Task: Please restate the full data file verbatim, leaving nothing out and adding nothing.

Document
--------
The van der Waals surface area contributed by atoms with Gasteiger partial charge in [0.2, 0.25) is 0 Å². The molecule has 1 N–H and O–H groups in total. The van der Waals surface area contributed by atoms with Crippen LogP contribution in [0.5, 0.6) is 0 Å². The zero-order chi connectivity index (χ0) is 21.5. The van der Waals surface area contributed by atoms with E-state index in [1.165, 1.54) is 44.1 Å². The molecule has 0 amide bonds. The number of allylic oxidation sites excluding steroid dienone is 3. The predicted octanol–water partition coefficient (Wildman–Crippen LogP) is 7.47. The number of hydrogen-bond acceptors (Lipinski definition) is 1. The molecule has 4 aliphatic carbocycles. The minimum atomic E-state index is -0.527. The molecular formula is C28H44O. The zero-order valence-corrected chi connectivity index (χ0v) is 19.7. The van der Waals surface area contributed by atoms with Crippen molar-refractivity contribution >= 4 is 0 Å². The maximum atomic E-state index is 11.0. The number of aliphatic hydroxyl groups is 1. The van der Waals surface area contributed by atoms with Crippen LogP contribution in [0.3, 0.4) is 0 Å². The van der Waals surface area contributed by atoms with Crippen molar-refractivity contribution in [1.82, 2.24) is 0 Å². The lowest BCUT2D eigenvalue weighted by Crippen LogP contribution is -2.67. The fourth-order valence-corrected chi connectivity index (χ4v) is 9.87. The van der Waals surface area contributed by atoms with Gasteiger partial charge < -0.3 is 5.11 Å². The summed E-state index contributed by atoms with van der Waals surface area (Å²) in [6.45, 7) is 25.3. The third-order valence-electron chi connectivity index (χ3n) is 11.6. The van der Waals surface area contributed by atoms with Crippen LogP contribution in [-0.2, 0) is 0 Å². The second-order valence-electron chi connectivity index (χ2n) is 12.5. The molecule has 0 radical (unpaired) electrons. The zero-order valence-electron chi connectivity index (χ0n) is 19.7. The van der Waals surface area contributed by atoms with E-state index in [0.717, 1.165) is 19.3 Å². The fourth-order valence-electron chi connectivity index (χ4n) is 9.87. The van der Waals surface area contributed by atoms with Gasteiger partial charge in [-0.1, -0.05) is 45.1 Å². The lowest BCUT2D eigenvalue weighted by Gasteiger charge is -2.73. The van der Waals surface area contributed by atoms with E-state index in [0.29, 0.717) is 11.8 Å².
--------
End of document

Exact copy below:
The van der Waals surface area contributed by atoms with Gasteiger partial charge in [0.2, 0.25) is 0 Å². The molecule has 1 N–H and O–H groups in total. The van der Waals surface area contributed by atoms with Crippen LogP contribution in [0.5, 0.6) is 0 Å². The zero-order chi connectivity index (χ0) is 21.5. The van der Waals surface area contributed by atoms with E-state index in [1.165, 1.54) is 44.1 Å². The molecule has 0 amide bonds. The number of allylic oxidation sites excluding steroid dienone is 3. The predicted octanol–water partition coefficient (Wildman–Crippen LogP) is 7.47. The number of hydrogen-bond acceptors (Lipinski definition) is 1. The molecule has 4 aliphatic carbocycles. The minimum atomic E-state index is -0.527. The molecular formula is C28H44O. The zero-order valence-corrected chi connectivity index (χ0v) is 19.7. The van der Waals surface area contributed by atoms with Crippen molar-refractivity contribution >= 4 is 0 Å². The maximum atomic E-state index is 11.0. The number of aliphatic hydroxyl groups is 1. The van der Waals surface area contributed by atoms with Crippen LogP contribution in [0.3, 0.4) is 0 Å². The van der Waals surface area contributed by atoms with Crippen molar-refractivity contribution in [1.82, 2.24) is 0 Å². The lowest BCUT2D eigenvalue weighted by Crippen LogP contribution is -2.67. The fourth-order valence-corrected chi connectivity index (χ4v) is 9.87. The van der Waals surface area contributed by atoms with Gasteiger partial charge < -0.3 is 5.11 Å². The summed E-state index contributed by atoms with van der Waals surface area (Å²) in [6.45, 7) is 25.3. The third-order valence-electron chi connectivity index (χ3n) is 11.6. The van der Waals surface area contributed by atoms with Crippen LogP contribution in [-0.2, 0) is 0 Å². The second-order valence-electron chi connectivity index (χ2n) is 12.5. The molecule has 0 radical (unpaired) electrons. The zero-order valence-electron chi connectivity index (χ0n) is 19.7. The van der Waals surface area contributed by atoms with E-state index in [0.717, 1.165) is 19.3 Å². The fourth-order valence-electron chi connectivity index (χ4n) is 9.87. The van der Waals surface area contributed by atoms with Gasteiger partial charge in [-0.1, -0.05) is 45.1 Å². The lowest BCUT2D eigenvalue weighted by Gasteiger charge is -2.73. The van der Waals surface area contributed by atoms with E-state index in [0.29, 0.717) is 11.8 Å².